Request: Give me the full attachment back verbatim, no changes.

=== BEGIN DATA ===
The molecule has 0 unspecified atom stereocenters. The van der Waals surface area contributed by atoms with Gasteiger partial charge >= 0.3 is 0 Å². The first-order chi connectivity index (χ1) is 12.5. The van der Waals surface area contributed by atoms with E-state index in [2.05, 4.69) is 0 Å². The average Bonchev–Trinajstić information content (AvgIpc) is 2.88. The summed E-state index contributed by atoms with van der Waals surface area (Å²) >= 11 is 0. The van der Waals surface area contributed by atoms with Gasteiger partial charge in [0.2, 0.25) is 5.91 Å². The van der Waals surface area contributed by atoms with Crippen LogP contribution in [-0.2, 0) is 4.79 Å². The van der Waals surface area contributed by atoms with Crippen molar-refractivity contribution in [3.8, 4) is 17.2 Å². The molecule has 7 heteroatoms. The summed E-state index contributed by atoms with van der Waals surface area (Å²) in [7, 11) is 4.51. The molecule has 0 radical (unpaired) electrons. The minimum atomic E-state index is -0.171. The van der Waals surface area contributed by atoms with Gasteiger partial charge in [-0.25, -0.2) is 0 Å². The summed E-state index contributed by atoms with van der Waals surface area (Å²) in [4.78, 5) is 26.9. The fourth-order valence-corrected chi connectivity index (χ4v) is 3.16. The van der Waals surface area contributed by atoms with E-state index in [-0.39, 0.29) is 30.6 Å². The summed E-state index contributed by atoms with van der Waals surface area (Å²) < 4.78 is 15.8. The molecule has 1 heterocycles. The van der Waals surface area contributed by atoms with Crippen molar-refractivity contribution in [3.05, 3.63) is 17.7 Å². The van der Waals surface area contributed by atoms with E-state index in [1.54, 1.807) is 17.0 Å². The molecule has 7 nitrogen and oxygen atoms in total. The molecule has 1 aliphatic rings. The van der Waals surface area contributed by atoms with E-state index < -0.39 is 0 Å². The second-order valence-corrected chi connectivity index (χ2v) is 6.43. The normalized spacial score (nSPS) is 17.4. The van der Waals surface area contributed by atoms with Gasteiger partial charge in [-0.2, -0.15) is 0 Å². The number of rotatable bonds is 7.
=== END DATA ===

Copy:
The molecule has 0 unspecified atom stereocenters. The van der Waals surface area contributed by atoms with Gasteiger partial charge >= 0.3 is 0 Å². The first-order chi connectivity index (χ1) is 12.5. The van der Waals surface area contributed by atoms with E-state index in [2.05, 4.69) is 0 Å². The average Bonchev–Trinajstić information content (AvgIpc) is 2.88. The summed E-state index contributed by atoms with van der Waals surface area (Å²) >= 11 is 0. The van der Waals surface area contributed by atoms with Gasteiger partial charge in [0.2, 0.25) is 5.91 Å². The van der Waals surface area contributed by atoms with Crippen LogP contribution in [-0.2, 0) is 4.79 Å². The van der Waals surface area contributed by atoms with Crippen molar-refractivity contribution in [3.8, 4) is 17.2 Å². The molecule has 7 heteroatoms. The summed E-state index contributed by atoms with van der Waals surface area (Å²) in [7, 11) is 4.51. The molecule has 0 radical (unpaired) electrons. The minimum atomic E-state index is -0.171. The van der Waals surface area contributed by atoms with Gasteiger partial charge in [-0.25, -0.2) is 0 Å². The summed E-state index contributed by atoms with van der Waals surface area (Å²) in [4.78, 5) is 26.9. The fourth-order valence-corrected chi connectivity index (χ4v) is 3.16. The van der Waals surface area contributed by atoms with E-state index in [-0.39, 0.29) is 30.6 Å². The summed E-state index contributed by atoms with van der Waals surface area (Å²) < 4.78 is 15.8. The molecule has 1 heterocycles. The van der Waals surface area contributed by atoms with Crippen molar-refractivity contribution in [3.05, 3.63) is 17.7 Å². The van der Waals surface area contributed by atoms with E-state index in [1.54, 1.807) is 17.0 Å². The molecule has 7 nitrogen and oxygen atoms in total. The molecule has 1 aliphatic rings. The van der Waals surface area contributed by atoms with E-state index < -0.39 is 0 Å². The second-order valence-corrected chi connectivity index (χ2v) is 6.43. The normalized spacial score (nSPS) is 17.4. The van der Waals surface area contributed by atoms with Gasteiger partial charge in [-0.2, -0.15) is 0 Å². The number of rotatable bonds is 7.